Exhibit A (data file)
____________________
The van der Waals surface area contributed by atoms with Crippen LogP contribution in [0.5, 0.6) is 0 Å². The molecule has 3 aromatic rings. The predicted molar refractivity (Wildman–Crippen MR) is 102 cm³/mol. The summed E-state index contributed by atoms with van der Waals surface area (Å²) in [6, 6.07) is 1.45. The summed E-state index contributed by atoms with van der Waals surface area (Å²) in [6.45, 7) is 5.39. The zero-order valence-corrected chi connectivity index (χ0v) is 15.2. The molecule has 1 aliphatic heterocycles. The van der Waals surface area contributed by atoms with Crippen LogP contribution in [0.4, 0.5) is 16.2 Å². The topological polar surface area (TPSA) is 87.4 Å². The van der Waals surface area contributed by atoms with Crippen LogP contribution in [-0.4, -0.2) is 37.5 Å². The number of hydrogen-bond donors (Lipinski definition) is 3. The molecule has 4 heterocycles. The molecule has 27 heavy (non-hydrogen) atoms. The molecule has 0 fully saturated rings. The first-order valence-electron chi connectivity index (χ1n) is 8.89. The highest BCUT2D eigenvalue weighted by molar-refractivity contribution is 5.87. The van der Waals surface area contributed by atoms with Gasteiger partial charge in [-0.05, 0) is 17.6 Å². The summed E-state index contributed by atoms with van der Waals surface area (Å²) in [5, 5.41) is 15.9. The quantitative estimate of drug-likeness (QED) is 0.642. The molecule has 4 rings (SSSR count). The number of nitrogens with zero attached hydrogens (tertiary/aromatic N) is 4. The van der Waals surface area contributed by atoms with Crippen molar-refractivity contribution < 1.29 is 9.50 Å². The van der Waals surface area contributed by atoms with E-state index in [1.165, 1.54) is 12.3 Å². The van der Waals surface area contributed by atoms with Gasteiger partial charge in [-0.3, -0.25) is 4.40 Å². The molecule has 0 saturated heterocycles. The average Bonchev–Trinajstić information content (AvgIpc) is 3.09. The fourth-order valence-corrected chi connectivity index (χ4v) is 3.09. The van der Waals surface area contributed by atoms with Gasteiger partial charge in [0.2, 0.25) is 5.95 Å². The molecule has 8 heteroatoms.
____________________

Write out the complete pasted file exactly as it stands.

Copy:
The van der Waals surface area contributed by atoms with Crippen LogP contribution in [0.5, 0.6) is 0 Å². The molecule has 3 aromatic rings. The predicted molar refractivity (Wildman–Crippen MR) is 102 cm³/mol. The summed E-state index contributed by atoms with van der Waals surface area (Å²) in [6, 6.07) is 1.45. The summed E-state index contributed by atoms with van der Waals surface area (Å²) in [6.45, 7) is 5.39. The zero-order valence-corrected chi connectivity index (χ0v) is 15.2. The molecule has 1 aliphatic heterocycles. The van der Waals surface area contributed by atoms with Crippen LogP contribution in [0.4, 0.5) is 16.2 Å². The topological polar surface area (TPSA) is 87.4 Å². The van der Waals surface area contributed by atoms with Crippen LogP contribution in [-0.4, -0.2) is 37.5 Å². The number of hydrogen-bond donors (Lipinski definition) is 3. The molecule has 4 heterocycles. The molecule has 27 heavy (non-hydrogen) atoms. The molecule has 0 fully saturated rings. The first-order valence-electron chi connectivity index (χ1n) is 8.89. The highest BCUT2D eigenvalue weighted by molar-refractivity contribution is 5.87. The van der Waals surface area contributed by atoms with Gasteiger partial charge in [-0.05, 0) is 17.6 Å². The summed E-state index contributed by atoms with van der Waals surface area (Å²) in [5, 5.41) is 15.9. The quantitative estimate of drug-likeness (QED) is 0.642. The molecule has 4 rings (SSSR count). The number of nitrogens with zero attached hydrogens (tertiary/aromatic N) is 4. The van der Waals surface area contributed by atoms with Crippen molar-refractivity contribution < 1.29 is 9.50 Å². The van der Waals surface area contributed by atoms with E-state index in [1.165, 1.54) is 12.3 Å². The van der Waals surface area contributed by atoms with Gasteiger partial charge in [-0.3, -0.25) is 4.40 Å². The molecule has 0 saturated heterocycles. The average Bonchev–Trinajstić information content (AvgIpc) is 3.09. The fourth-order valence-corrected chi connectivity index (χ4v) is 3.09. The van der Waals surface area contributed by atoms with Gasteiger partial charge in [0.2, 0.25) is 5.95 Å². The molecule has 8 heteroatoms.